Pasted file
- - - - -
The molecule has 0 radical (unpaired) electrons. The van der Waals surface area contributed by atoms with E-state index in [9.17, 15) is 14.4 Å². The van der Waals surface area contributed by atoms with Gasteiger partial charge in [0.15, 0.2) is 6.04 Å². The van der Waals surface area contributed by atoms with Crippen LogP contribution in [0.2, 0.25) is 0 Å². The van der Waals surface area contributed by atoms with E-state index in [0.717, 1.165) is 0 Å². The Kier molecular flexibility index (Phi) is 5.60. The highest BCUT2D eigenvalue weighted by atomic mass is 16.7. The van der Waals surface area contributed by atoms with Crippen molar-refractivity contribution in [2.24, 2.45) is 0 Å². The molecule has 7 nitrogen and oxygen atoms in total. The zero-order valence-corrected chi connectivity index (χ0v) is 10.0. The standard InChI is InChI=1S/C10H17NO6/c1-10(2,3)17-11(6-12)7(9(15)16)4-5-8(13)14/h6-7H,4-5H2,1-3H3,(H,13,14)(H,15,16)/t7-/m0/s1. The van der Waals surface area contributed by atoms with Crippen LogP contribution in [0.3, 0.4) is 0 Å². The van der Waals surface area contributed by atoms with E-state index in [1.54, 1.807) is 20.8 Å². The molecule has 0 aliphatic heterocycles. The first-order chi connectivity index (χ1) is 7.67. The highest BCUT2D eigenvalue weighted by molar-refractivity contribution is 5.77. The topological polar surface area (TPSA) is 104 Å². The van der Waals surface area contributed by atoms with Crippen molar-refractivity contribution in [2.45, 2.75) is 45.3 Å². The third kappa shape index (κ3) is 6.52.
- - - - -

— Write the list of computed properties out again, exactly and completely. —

The molecule has 0 radical (unpaired) electrons. The van der Waals surface area contributed by atoms with E-state index in [9.17, 15) is 14.4 Å². The van der Waals surface area contributed by atoms with Gasteiger partial charge in [0.15, 0.2) is 6.04 Å². The van der Waals surface area contributed by atoms with Crippen LogP contribution in [0.2, 0.25) is 0 Å². The van der Waals surface area contributed by atoms with E-state index in [0.717, 1.165) is 0 Å². The Kier molecular flexibility index (Phi) is 5.60. The highest BCUT2D eigenvalue weighted by atomic mass is 16.7. The van der Waals surface area contributed by atoms with Crippen molar-refractivity contribution in [2.24, 2.45) is 0 Å². The molecule has 7 nitrogen and oxygen atoms in total. The zero-order valence-corrected chi connectivity index (χ0v) is 10.0. The standard InChI is InChI=1S/C10H17NO6/c1-10(2,3)17-11(6-12)7(9(15)16)4-5-8(13)14/h6-7H,4-5H2,1-3H3,(H,13,14)(H,15,16)/t7-/m0/s1. The van der Waals surface area contributed by atoms with Crippen LogP contribution in [0.3, 0.4) is 0 Å². The van der Waals surface area contributed by atoms with E-state index in [1.54, 1.807) is 20.8 Å². The molecule has 0 aliphatic heterocycles. The first-order chi connectivity index (χ1) is 7.67. The highest BCUT2D eigenvalue weighted by molar-refractivity contribution is 5.77. The topological polar surface area (TPSA) is 104 Å². The van der Waals surface area contributed by atoms with Crippen molar-refractivity contribution in [2.45, 2.75) is 45.3 Å². The third kappa shape index (κ3) is 6.52.